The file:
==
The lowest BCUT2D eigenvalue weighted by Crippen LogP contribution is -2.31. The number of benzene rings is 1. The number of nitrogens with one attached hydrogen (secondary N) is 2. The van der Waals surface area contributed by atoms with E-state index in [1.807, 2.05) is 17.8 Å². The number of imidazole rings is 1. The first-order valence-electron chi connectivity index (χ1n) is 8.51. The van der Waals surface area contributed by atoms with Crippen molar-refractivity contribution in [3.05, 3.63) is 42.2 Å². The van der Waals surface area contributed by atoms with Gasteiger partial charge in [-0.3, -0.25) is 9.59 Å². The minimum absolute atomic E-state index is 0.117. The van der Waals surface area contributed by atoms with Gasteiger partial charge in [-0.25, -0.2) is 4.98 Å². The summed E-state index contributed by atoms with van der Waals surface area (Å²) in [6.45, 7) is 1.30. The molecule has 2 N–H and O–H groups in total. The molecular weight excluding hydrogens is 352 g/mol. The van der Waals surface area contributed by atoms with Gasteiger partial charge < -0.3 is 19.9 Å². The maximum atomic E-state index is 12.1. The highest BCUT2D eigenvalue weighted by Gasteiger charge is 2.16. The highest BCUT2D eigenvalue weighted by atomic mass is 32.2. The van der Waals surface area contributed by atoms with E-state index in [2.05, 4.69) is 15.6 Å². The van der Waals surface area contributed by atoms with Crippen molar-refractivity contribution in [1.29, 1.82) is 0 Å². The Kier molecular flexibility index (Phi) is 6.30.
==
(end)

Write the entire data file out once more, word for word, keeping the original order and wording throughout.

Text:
The lowest BCUT2D eigenvalue weighted by Crippen LogP contribution is -2.31. The number of benzene rings is 1. The number of nitrogens with one attached hydrogen (secondary N) is 2. The van der Waals surface area contributed by atoms with E-state index in [1.807, 2.05) is 17.8 Å². The number of imidazole rings is 1. The first-order valence-electron chi connectivity index (χ1n) is 8.51. The van der Waals surface area contributed by atoms with Crippen molar-refractivity contribution in [3.05, 3.63) is 42.2 Å². The van der Waals surface area contributed by atoms with Gasteiger partial charge in [-0.3, -0.25) is 9.59 Å². The minimum absolute atomic E-state index is 0.117. The van der Waals surface area contributed by atoms with Gasteiger partial charge in [-0.25, -0.2) is 4.98 Å². The summed E-state index contributed by atoms with van der Waals surface area (Å²) in [6.45, 7) is 1.30. The molecule has 2 N–H and O–H groups in total. The molecular weight excluding hydrogens is 352 g/mol. The van der Waals surface area contributed by atoms with Gasteiger partial charge < -0.3 is 19.9 Å². The maximum atomic E-state index is 12.1. The highest BCUT2D eigenvalue weighted by Gasteiger charge is 2.16. The highest BCUT2D eigenvalue weighted by atomic mass is 32.2. The van der Waals surface area contributed by atoms with E-state index in [2.05, 4.69) is 15.6 Å². The van der Waals surface area contributed by atoms with Crippen molar-refractivity contribution in [1.29, 1.82) is 0 Å². The Kier molecular flexibility index (Phi) is 6.30.